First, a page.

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Index / Languages / Iranian / Zaza-Gorani
Iran / Languages /
Gorani
Other spelling: Gurani
Also called: Huramani; Hurami; Hawramani; Hewrami; Howrami; Auramani; Awromani


Indo-European Iranian language (Northwestern), spoken by an estimated 450,000 in the southern Kurdish regions of Iraq through Iran.
In Iran, Gorani is spoken in the provinces of Kordestan and Kermanshah. Here it is called Hawrami, which is often classified as a seperate language from Gorani, according to poor and confusing classifications.
In Iraq, Gorani is spoken mainly in the Halabja region, as well as in the Hawraman Mountains. The distribution between Iraq and Iran cannot be set firmly, but apparently at least 2 of 3 live in Iran.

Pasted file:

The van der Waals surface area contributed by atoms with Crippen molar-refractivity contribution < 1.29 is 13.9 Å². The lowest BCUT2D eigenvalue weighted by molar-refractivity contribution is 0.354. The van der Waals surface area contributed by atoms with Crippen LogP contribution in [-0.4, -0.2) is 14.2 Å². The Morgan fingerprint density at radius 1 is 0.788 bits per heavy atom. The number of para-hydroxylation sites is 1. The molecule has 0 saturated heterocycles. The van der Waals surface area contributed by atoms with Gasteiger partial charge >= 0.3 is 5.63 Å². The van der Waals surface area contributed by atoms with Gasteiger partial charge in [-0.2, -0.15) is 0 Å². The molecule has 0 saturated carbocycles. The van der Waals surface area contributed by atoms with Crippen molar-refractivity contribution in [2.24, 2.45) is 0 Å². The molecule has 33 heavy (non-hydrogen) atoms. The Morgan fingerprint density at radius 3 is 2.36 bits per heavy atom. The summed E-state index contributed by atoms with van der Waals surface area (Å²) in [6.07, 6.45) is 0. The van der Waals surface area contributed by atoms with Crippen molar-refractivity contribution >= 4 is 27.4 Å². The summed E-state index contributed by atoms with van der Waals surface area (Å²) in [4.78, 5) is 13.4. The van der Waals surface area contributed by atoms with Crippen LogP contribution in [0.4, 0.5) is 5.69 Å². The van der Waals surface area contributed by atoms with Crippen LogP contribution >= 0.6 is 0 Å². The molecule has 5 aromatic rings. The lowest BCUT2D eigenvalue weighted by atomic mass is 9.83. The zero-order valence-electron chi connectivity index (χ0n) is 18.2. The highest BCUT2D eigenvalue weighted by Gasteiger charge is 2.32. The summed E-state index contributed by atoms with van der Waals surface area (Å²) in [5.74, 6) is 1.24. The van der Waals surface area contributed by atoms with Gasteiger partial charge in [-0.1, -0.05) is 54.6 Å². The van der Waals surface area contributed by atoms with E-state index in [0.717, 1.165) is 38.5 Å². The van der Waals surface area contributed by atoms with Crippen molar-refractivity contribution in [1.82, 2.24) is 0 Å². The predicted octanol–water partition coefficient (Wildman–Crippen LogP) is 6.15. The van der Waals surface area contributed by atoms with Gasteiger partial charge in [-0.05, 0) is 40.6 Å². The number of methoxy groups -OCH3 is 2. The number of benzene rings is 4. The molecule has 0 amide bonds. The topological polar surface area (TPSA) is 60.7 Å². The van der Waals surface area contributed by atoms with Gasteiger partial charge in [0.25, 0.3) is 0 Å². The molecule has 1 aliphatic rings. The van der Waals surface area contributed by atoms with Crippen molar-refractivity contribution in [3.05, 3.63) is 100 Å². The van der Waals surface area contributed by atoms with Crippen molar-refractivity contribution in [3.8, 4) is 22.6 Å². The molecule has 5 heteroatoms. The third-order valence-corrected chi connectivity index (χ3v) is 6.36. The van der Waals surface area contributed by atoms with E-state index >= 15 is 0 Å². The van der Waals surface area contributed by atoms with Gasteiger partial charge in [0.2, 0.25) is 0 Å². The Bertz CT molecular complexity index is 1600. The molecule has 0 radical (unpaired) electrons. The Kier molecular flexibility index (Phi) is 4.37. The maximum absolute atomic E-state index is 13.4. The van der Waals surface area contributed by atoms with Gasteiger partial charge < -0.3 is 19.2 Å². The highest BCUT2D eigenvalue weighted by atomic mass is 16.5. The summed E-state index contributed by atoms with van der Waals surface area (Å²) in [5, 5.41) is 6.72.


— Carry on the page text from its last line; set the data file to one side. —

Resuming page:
In the process of the making of Contents, no definite information about Gorani speakers' ethnicity has been found, while the common definition of the language as Kurdish, would make Gorani speakers Kurds.
It is close to Zazaki, and distinguishes itself from the nearby Kurdish dialects Kurmanji and Sorani.
There is some confusion to what name applies best, the language is sometimes called Hawramani, sometimes Hawramani is defined as a sub-group of Gorani. In the last definition, Hawrami indicates the most archaic Gorani variant, coming close to the extinct language of Avestan, the language used in the production of the original Zoroastrian texts.
Many Gorani speakers belong to Ahl-e Haqq.
Gorani has lost ground to the Sorani variant of Kurdish, then mainly in Iraq.
A rich body of literature emerged during the era of Ardalan, from the 14th until 19th century, mainly within poetry. There is also much religious work written in Gorani for the religion of Ahl-e Haqq.




By Tore Kjeilen